Nitro represents the vanguard of a new wave of productivity and collaboration platforms that could outpace outmoded working methods like email in the coming years.
In that vanguard are players like Dropbox, Tableau and many others including one-to-watch collaboration player Slack.
“This is a topic close to my heart. The traditional way of working is being upended and it is happening really, really fast and has taken everybody by surprise.
“The way a lot of people still work with documents today is really, unfortunately, the way they worked with documents in the 1990s. Many of us are still sharing documents like it is 1999.
“But look at this incredible period of innovation over the last 10 or 15 years and the explosion of the smartphone and the use of cloud-connected services as well as tens of thousands of apps – all of this innovation is impressive and frightening, but for many of us the things we do every day haven’t changed, like reading email.”
He points to Slack, the business communications platform regarded as the fastest growing business software in technology history.
“Slack is really changing the way that people work from a broken, inefficient way of collaborating to a much more modern and effective way of collaborating and that’s what we are also trying to resolve with Nitro Cloud.”
Is the end in sight for the PDF?
Nitro Cloud is the yet-to-be-revealed next generation platform from Nitro and Chandler describes its arrival as effectively hitting a reset button for the company.
“What we are trying to do with Nitro Cloud is siphon off the idea of the format as the interchange medium and replace that with a smart documents platform that will enable document sharing, workflow, e-signing. It is enterprise document management 2.0 and we aim to replace the PDF.
“The PDF will have a role, but the platform is way more sophisticated and can make life much better for so many knowledge workers than the PDF as a format ever could have.”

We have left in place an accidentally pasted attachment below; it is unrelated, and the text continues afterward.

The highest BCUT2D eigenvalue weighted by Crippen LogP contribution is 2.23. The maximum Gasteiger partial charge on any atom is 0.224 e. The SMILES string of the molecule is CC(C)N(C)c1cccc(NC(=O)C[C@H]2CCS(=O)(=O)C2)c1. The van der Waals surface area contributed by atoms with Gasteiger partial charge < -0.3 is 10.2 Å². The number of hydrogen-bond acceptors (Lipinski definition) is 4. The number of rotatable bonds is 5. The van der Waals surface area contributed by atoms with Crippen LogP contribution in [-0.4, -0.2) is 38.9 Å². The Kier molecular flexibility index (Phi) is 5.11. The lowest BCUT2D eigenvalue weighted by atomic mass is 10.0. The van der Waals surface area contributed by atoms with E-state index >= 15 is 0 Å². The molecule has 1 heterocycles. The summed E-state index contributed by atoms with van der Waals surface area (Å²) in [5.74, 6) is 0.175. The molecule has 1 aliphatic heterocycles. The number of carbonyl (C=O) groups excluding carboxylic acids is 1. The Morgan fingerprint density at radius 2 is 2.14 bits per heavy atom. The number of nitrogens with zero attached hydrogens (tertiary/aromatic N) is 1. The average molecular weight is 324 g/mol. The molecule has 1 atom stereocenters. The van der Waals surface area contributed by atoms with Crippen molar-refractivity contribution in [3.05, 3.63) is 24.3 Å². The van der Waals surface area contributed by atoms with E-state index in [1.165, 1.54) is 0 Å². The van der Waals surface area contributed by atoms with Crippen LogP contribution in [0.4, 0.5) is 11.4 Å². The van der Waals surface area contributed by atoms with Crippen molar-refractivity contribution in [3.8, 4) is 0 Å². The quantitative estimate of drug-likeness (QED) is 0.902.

There are three clear strands to Chandler’s line of thinking: collaboration, cloud and mobile.
In terms of mobile Chandler says that the focus has been on enabling the signing of documents using mobile devices like smartphones and tablet computers. “We have made it elegant, easy to use and fast and we will be adding more and more collaborative functions in the coming months.”
Another area that Nitro is focusing on is data science and big data. “We hired our first chief data scientist a few months back and we are actively hiring research scientists and engineers.
“We are investing big-time in areas like artificial intelligence. We think there is a huge opportunity to improve the performance of Nitro by making recommendations and delivering insights based on sophisticated analysis of the content of documents.
“As Salesforce.com’s Marc Benioff said recently, we are in the middle of an AI Spring and the next layer of services in the Salesforce.com platform are likely to be around AI. We would agree that is where it is headed.
“People are really pushing the boundaries of what is possible technologically. It is pretty cool to think we are on the edge of a technology revolution that will enable us to finally put the data science that has been around for decades into practice.”